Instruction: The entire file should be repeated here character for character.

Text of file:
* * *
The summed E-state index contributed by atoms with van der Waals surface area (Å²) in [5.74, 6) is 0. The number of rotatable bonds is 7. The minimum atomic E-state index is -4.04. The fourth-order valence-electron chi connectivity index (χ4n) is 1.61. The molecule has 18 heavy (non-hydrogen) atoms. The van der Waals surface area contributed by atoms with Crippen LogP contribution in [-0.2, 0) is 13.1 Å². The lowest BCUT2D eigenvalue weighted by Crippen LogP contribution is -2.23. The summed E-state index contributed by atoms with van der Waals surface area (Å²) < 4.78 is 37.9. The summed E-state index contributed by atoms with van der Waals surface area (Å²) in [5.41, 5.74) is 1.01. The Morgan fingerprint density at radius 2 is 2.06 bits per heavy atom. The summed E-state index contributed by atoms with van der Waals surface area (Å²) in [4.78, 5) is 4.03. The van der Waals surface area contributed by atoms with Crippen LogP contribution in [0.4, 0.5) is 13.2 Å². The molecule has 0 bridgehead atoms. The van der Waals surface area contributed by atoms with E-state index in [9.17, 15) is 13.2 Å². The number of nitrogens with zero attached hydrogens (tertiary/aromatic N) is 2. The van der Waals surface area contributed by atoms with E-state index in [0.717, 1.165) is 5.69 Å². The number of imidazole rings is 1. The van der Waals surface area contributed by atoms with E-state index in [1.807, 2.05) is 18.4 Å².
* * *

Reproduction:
The summed E-state index contributed by atoms with van der Waals surface area (Å²) in [5.74, 6) is 0. The number of rotatable bonds is 7. The minimum atomic E-state index is -4.04. The fourth-order valence-electron chi connectivity index (χ4n) is 1.61. The molecule has 18 heavy (non-hydrogen) atoms. The van der Waals surface area contributed by atoms with Crippen LogP contribution in [-0.2, 0) is 13.1 Å². The lowest BCUT2D eigenvalue weighted by Crippen LogP contribution is -2.23. The summed E-state index contributed by atoms with van der Waals surface area (Å²) < 4.78 is 37.9. The summed E-state index contributed by atoms with van der Waals surface area (Å²) in [5.41, 5.74) is 1.01. The Morgan fingerprint density at radius 2 is 2.06 bits per heavy atom. The summed E-state index contributed by atoms with van der Waals surface area (Å²) in [4.78, 5) is 4.03. The van der Waals surface area contributed by atoms with Crippen LogP contribution in [0.4, 0.5) is 13.2 Å². The molecule has 0 bridgehead atoms. The van der Waals surface area contributed by atoms with E-state index in [9.17, 15) is 13.2 Å². The number of nitrogens with zero attached hydrogens (tertiary/aromatic N) is 2. The van der Waals surface area contributed by atoms with E-state index in [0.717, 1.165) is 5.69 Å². The number of imidazole rings is 1. The van der Waals surface area contributed by atoms with E-state index in [1.807, 2.05) is 18.4 Å².